When looking at the manuscripts (like pictured above) you will notice writing between the lines and on the side. The main text in the center is the original law (canonical). The writing in between the lines of text are the glosses, added to update or comment on the law and then the writing in the margins are the later commentaries. These commentaries often show the difference between Irish laws and the common law that was starting to be introduced but can often be problematic due to errors in translation or misunderstanding on the part of the scribe. The typical dates of this material are roughly: Canonical: 650-750 AD, Glosses: 900 AD, Commentary: 1200 AD onwards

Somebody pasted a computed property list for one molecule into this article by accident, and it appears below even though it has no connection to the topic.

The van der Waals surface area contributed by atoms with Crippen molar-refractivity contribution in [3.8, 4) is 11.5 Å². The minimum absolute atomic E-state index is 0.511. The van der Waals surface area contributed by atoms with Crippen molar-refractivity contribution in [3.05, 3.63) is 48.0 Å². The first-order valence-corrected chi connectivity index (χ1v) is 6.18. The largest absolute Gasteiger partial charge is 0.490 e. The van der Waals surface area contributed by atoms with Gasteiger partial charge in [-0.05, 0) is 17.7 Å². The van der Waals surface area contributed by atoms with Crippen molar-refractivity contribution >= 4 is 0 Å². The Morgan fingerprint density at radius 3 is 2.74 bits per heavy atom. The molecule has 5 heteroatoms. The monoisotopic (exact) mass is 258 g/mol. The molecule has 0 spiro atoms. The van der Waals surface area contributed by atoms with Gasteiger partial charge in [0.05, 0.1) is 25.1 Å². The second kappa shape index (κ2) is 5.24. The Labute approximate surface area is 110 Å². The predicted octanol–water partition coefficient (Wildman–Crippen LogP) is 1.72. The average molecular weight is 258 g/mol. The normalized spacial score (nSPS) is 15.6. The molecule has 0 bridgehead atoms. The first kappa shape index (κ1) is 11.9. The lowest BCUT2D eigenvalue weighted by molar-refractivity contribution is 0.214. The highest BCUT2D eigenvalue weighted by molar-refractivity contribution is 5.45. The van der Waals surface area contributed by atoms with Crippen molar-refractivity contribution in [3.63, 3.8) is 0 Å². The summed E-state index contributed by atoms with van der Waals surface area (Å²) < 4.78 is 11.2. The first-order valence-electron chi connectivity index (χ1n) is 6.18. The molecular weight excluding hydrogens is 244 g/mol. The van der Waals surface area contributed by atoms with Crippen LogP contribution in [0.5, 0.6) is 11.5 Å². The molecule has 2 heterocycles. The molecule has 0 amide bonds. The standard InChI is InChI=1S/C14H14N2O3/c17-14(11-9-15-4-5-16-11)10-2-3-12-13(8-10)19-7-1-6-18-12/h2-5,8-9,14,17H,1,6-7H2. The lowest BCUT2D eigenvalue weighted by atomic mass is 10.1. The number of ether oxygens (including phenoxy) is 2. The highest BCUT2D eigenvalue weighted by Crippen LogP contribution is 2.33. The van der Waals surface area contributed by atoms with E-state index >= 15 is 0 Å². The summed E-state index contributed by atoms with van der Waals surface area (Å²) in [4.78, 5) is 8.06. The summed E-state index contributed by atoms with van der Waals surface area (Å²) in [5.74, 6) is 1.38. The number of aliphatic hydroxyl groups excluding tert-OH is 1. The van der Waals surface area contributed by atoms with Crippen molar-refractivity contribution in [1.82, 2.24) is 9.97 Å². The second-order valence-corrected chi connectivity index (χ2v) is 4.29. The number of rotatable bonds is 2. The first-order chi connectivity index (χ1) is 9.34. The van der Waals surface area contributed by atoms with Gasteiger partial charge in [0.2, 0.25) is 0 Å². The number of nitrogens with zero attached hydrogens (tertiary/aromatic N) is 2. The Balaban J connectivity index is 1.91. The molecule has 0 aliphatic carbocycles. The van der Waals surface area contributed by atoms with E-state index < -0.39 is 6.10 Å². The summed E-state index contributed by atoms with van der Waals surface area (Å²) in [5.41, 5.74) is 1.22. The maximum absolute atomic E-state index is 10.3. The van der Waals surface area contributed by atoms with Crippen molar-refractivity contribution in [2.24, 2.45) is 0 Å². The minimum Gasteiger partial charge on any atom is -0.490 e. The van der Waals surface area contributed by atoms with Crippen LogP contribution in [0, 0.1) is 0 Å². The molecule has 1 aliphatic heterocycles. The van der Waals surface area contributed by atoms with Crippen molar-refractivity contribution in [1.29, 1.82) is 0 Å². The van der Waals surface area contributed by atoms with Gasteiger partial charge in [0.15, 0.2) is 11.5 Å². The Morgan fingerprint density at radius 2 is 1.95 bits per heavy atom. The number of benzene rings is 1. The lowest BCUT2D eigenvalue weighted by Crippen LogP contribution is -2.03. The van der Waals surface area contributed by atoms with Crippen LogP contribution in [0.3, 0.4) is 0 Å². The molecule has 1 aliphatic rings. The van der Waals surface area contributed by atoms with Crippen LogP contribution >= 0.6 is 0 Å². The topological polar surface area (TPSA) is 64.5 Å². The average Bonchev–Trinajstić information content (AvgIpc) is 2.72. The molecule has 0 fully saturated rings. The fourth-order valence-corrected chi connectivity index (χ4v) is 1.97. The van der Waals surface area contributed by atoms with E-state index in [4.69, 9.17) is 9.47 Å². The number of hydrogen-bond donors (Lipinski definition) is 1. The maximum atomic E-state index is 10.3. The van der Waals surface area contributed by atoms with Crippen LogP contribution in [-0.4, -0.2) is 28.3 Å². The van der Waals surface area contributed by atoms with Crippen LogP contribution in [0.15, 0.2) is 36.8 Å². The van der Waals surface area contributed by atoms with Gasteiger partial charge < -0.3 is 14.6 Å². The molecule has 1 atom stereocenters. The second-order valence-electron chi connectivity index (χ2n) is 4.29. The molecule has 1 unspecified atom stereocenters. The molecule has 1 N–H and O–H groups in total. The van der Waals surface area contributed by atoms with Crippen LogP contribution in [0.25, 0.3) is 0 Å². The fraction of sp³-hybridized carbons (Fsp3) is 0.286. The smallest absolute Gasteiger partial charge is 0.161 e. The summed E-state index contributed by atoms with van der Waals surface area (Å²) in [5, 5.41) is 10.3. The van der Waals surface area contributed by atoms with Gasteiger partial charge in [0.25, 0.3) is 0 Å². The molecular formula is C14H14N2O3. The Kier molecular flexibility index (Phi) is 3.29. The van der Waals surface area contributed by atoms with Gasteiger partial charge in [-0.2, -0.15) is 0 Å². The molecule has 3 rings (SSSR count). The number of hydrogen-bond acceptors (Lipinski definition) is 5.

Another type of law found in these texts are Cáin laws. These laws were laws of ecclesiastical inspiration that were promulgated by secular kings and rulers over large areas i.e overkings (those in charge of more than one kingdom, with lower petty kings beneath them) would promulgate them. These laws were more focused on equality in some cases which breaks the whole “christianity ruined everything” fallacy that is usually attached to the Brehon Laws on the internet. The most famous of these laws were Cáin Adomnán and Cáin Phádraig, both focused on the treatment of non-combatants such as women, children and clerics during wartime.
Examples of two of the legal schools: